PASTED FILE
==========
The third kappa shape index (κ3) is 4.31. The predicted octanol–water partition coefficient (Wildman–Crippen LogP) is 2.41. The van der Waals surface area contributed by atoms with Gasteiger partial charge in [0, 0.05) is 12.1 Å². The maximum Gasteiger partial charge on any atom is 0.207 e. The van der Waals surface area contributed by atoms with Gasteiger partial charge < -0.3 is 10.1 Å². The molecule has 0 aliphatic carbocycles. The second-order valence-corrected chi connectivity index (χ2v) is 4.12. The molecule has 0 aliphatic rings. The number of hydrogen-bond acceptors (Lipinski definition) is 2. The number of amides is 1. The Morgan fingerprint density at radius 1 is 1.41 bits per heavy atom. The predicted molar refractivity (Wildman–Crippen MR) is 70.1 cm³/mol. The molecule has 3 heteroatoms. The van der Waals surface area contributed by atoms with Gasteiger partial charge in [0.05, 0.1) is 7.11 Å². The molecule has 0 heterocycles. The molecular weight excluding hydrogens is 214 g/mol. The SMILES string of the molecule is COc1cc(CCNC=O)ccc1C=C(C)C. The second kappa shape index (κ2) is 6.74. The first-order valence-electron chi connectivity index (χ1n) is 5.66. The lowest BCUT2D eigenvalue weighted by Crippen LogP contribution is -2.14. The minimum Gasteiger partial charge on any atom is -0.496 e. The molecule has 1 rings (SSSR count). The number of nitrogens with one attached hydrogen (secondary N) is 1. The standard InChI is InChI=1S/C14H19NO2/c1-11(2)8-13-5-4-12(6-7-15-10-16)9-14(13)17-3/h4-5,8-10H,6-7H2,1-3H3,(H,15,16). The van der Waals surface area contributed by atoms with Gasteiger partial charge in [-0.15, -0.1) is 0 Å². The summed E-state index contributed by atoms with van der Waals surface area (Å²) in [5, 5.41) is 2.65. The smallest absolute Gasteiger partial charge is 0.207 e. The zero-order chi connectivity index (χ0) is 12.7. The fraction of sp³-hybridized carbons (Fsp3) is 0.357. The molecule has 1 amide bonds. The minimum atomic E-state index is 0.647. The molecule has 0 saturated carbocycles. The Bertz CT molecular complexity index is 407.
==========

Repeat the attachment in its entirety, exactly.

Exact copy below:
The third kappa shape index (κ3) is 4.31. The predicted octanol–water partition coefficient (Wildman–Crippen LogP) is 2.41. The van der Waals surface area contributed by atoms with Gasteiger partial charge in [0, 0.05) is 12.1 Å². The maximum Gasteiger partial charge on any atom is 0.207 e. The van der Waals surface area contributed by atoms with Gasteiger partial charge < -0.3 is 10.1 Å². The molecule has 0 aliphatic carbocycles. The second-order valence-corrected chi connectivity index (χ2v) is 4.12. The molecule has 0 aliphatic rings. The number of hydrogen-bond acceptors (Lipinski definition) is 2. The number of amides is 1. The Morgan fingerprint density at radius 1 is 1.41 bits per heavy atom. The predicted molar refractivity (Wildman–Crippen MR) is 70.1 cm³/mol. The molecule has 3 heteroatoms. The van der Waals surface area contributed by atoms with Gasteiger partial charge in [0.05, 0.1) is 7.11 Å². The molecule has 0 heterocycles. The molecular weight excluding hydrogens is 214 g/mol. The SMILES string of the molecule is COc1cc(CCNC=O)ccc1C=C(C)C. The second kappa shape index (κ2) is 6.74. The first-order valence-electron chi connectivity index (χ1n) is 5.66. The lowest BCUT2D eigenvalue weighted by Crippen LogP contribution is -2.14. The minimum Gasteiger partial charge on any atom is -0.496 e. The molecule has 1 rings (SSSR count). The number of nitrogens with one attached hydrogen (secondary N) is 1. The standard InChI is InChI=1S/C14H19NO2/c1-11(2)8-13-5-4-12(6-7-15-10-16)9-14(13)17-3/h4-5,8-10H,6-7H2,1-3H3,(H,15,16). The van der Waals surface area contributed by atoms with Gasteiger partial charge in [-0.15, -0.1) is 0 Å². The summed E-state index contributed by atoms with van der Waals surface area (Å²) in [5, 5.41) is 2.65. The smallest absolute Gasteiger partial charge is 0.207 e. The zero-order chi connectivity index (χ0) is 12.7. The fraction of sp³-hybridized carbons (Fsp3) is 0.357. The molecule has 1 amide bonds. The minimum atomic E-state index is 0.647. The molecule has 0 saturated carbocycles. The Bertz CT molecular complexity index is 407.